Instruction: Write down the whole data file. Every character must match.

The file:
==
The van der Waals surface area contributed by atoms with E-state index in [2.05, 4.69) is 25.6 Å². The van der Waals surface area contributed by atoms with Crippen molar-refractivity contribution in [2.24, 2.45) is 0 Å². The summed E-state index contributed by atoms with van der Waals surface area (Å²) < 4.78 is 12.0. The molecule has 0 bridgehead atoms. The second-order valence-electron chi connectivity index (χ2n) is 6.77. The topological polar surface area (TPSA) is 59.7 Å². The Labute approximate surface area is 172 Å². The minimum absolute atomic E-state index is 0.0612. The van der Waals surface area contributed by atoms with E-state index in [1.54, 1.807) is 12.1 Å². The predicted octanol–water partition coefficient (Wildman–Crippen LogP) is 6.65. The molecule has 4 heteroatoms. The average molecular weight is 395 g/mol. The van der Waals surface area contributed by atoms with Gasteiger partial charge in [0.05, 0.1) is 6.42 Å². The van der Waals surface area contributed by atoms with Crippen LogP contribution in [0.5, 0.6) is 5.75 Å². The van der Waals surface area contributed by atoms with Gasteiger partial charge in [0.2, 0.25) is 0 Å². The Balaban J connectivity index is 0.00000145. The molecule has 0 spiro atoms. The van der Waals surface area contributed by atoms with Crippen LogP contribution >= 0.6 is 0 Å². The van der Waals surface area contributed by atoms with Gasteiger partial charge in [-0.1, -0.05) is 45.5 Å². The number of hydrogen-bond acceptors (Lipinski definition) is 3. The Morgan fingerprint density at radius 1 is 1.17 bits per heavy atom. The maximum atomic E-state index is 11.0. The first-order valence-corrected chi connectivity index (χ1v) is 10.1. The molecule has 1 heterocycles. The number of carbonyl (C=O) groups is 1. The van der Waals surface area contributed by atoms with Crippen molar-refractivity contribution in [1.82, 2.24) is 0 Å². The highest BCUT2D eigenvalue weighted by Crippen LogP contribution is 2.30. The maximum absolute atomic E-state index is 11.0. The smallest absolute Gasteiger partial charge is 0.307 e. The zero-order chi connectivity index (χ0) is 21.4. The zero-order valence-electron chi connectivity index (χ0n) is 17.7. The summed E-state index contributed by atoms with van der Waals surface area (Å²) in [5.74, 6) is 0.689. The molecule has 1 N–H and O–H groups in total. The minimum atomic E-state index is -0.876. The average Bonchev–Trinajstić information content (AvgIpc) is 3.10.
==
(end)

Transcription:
The van der Waals surface area contributed by atoms with E-state index in [2.05, 4.69) is 25.6 Å². The van der Waals surface area contributed by atoms with Crippen molar-refractivity contribution in [2.24, 2.45) is 0 Å². The summed E-state index contributed by atoms with van der Waals surface area (Å²) < 4.78 is 12.0. The molecule has 0 bridgehead atoms. The second-order valence-electron chi connectivity index (χ2n) is 6.77. The topological polar surface area (TPSA) is 59.7 Å². The Labute approximate surface area is 172 Å². The minimum absolute atomic E-state index is 0.0612. The van der Waals surface area contributed by atoms with E-state index in [1.54, 1.807) is 12.1 Å². The predicted octanol–water partition coefficient (Wildman–Crippen LogP) is 6.65. The molecule has 4 heteroatoms. The average molecular weight is 395 g/mol. The van der Waals surface area contributed by atoms with Gasteiger partial charge in [0.05, 0.1) is 6.42 Å². The van der Waals surface area contributed by atoms with Crippen LogP contribution in [0.5, 0.6) is 5.75 Å². The van der Waals surface area contributed by atoms with Gasteiger partial charge in [0.2, 0.25) is 0 Å². The Balaban J connectivity index is 0.00000145. The molecule has 0 spiro atoms. The van der Waals surface area contributed by atoms with Crippen LogP contribution >= 0.6 is 0 Å². The van der Waals surface area contributed by atoms with Gasteiger partial charge in [-0.1, -0.05) is 45.5 Å². The number of hydrogen-bond acceptors (Lipinski definition) is 3. The Morgan fingerprint density at radius 1 is 1.17 bits per heavy atom. The maximum atomic E-state index is 11.0. The first-order valence-corrected chi connectivity index (χ1v) is 10.1. The molecule has 1 heterocycles. The number of carbonyl (C=O) groups is 1. The van der Waals surface area contributed by atoms with Crippen molar-refractivity contribution in [1.82, 2.24) is 0 Å². The highest BCUT2D eigenvalue weighted by Crippen LogP contribution is 2.30. The maximum absolute atomic E-state index is 11.0. The smallest absolute Gasteiger partial charge is 0.307 e. The zero-order chi connectivity index (χ0) is 21.4. The zero-order valence-electron chi connectivity index (χ0n) is 17.7. The summed E-state index contributed by atoms with van der Waals surface area (Å²) in [5.74, 6) is 0.689. The molecule has 1 N–H and O–H groups in total. The minimum atomic E-state index is -0.876. The average Bonchev–Trinajstić information content (AvgIpc) is 3.10.